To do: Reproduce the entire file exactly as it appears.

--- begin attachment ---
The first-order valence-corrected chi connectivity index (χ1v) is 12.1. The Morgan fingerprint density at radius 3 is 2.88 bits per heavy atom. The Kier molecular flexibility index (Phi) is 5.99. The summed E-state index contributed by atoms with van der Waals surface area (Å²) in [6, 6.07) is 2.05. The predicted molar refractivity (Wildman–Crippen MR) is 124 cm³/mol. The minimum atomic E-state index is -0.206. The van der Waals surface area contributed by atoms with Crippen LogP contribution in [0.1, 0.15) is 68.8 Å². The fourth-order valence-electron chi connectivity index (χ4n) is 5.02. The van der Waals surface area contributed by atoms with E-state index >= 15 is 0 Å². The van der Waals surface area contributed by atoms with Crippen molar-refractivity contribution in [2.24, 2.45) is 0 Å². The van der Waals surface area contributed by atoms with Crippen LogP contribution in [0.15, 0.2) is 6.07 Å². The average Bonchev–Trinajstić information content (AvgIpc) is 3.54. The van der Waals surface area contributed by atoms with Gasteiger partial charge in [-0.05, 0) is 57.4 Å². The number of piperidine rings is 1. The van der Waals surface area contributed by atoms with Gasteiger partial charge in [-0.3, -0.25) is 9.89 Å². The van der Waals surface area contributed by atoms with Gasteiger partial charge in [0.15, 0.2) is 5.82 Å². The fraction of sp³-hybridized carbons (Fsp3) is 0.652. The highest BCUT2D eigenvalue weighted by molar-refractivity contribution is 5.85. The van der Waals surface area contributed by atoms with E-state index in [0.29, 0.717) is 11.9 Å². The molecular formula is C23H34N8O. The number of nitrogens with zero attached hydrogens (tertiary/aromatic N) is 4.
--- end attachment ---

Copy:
The first-order valence-corrected chi connectivity index (χ1v) is 12.1. The Morgan fingerprint density at radius 3 is 2.88 bits per heavy atom. The Kier molecular flexibility index (Phi) is 5.99. The summed E-state index contributed by atoms with van der Waals surface area (Å²) in [6, 6.07) is 2.05. The predicted molar refractivity (Wildman–Crippen MR) is 124 cm³/mol. The minimum atomic E-state index is -0.206. The van der Waals surface area contributed by atoms with Crippen LogP contribution in [0.1, 0.15) is 68.8 Å². The fourth-order valence-electron chi connectivity index (χ4n) is 5.02. The van der Waals surface area contributed by atoms with E-state index >= 15 is 0 Å². The van der Waals surface area contributed by atoms with Crippen molar-refractivity contribution in [2.24, 2.45) is 0 Å². The van der Waals surface area contributed by atoms with Crippen LogP contribution in [0.15, 0.2) is 6.07 Å². The average Bonchev–Trinajstić information content (AvgIpc) is 3.54. The van der Waals surface area contributed by atoms with Gasteiger partial charge in [-0.05, 0) is 57.4 Å². The number of piperidine rings is 1. The van der Waals surface area contributed by atoms with Gasteiger partial charge in [-0.3, -0.25) is 9.89 Å². The van der Waals surface area contributed by atoms with Gasteiger partial charge in [0.15, 0.2) is 5.82 Å². The fraction of sp³-hybridized carbons (Fsp3) is 0.652. The highest BCUT2D eigenvalue weighted by molar-refractivity contribution is 5.85. The van der Waals surface area contributed by atoms with E-state index in [0.29, 0.717) is 11.9 Å². The molecular formula is C23H34N8O. The number of nitrogens with zero attached hydrogens (tertiary/aromatic N) is 4.